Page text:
The Rule Proposal (Release, 65 Fed. Reg. at 43191, paragraph 2-01(c)(ii)(F)) would prohibit an accounting firm from obtaining professional liability insurance from an audit client. According to the Release, the SEC believes this restriction is necessary because an insurance policy is believed to create a debtor-creditor relationship or other commingling of the financial interests of the auditor and audit client, and the continued viability of the audit client insurance company may be necessary for the auditor to receive a financial benefit in the form of a claim payment.
Because of the rather unusual nature of the Big Five insurance programs, these concerns are unwarranted. Our professional liability coverage, like that of the other major accounting firms, is obtained through globally syndicated policies that involve numerous insurers. Because of these complex syndications, it is exceedingly unlikely that any one insurer's participation could affect the judgment of an auditor. This is true for many reasons, including the fact that a line auditor is unlikely even to know about the audit firm's insurance arrangements and, even if he or she does know, the roster of insurers, and the layers on which they participate, change every year, making information about any one particular year of extremely limited value.
Moreover, the practical implications of the Commission's proposal counsel strongly against its adoption. If the Rule Proposal were adopted, either of two things would happen: Big Five audit firms would not be able to purchase adequate professional indemnity insurance coverage, or the major insurance companies that provide this coverage would no longer be able to obtain an audit from a Big Five audit firm. This is because there is a small number of major global insurers - only three or four - who have the financial capacity and insurance expertise to participate in a lead role to provide professional indemnity insurance coverage on a global basis to the Big Five firms. All of those insurance companies also have a Big Five auditor and most provide coverage for at least four of the Big Five firms. The number of insurers prepared to lead Big Five syndicated insurance groups, and the number of insurers who can participate in those groups, is extremely limited because of the complicated nature of evaluating and pricing the Big Five liability risks and because of the high levels of exposure.15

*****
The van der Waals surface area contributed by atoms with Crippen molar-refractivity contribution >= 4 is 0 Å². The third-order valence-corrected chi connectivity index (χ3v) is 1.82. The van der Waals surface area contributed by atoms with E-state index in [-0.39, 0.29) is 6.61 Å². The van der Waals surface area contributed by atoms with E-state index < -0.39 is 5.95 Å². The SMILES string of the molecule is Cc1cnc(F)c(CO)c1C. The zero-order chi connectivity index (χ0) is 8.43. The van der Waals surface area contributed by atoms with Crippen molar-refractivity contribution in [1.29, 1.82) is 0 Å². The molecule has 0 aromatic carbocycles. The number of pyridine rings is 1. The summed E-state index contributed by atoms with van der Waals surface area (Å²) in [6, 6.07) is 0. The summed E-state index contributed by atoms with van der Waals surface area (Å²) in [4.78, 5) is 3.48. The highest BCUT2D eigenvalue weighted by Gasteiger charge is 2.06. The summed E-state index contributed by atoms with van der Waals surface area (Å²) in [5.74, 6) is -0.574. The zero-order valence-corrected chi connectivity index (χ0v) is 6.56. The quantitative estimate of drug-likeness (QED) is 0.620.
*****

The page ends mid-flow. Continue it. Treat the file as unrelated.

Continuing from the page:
As the Commission is presumably aware, we and other major accounting firms continue to face massive liability risks. It might be thought that passage of the Private Securities Litigation Reform Act of 1995 largely ameliorated those risks, but this would be wholly inaccurate. The risks are real. We urge the Commission not to preclude us from obtaining adequate insurance coverage.
F. Contingent Fees
The Rule Proposal (Release, 65 Fed. Reg. at 43192, paragraph 2-01(c)(5)) provides for the first time a Commission rule addressing directly, and prohibiting an auditor from receiving, contingent fees from an audit client. Although the SEC discussion of the Rule Proposal draws heavily on the existing AICPA guidance, specifically Ethics Rule 302, "Contingent Fees," it departs from that rule in several respects. If the SEC believes it is necessary to address contingent fees as part of its independence rules, the Commission should take the benefit of the many years of experience the profession has had with AICPA Rule 302 and adopt that rule, including its exceptions, as its contingent fee rule.
As proposed, the Rule would prohibit fee arrangements that are not genuinely "contingent fees" because they are not contingent on any specific findings or outcome.
As the leading treatise in this area points out, a restriction on contingent fees, such as the existing AICPA rule, is not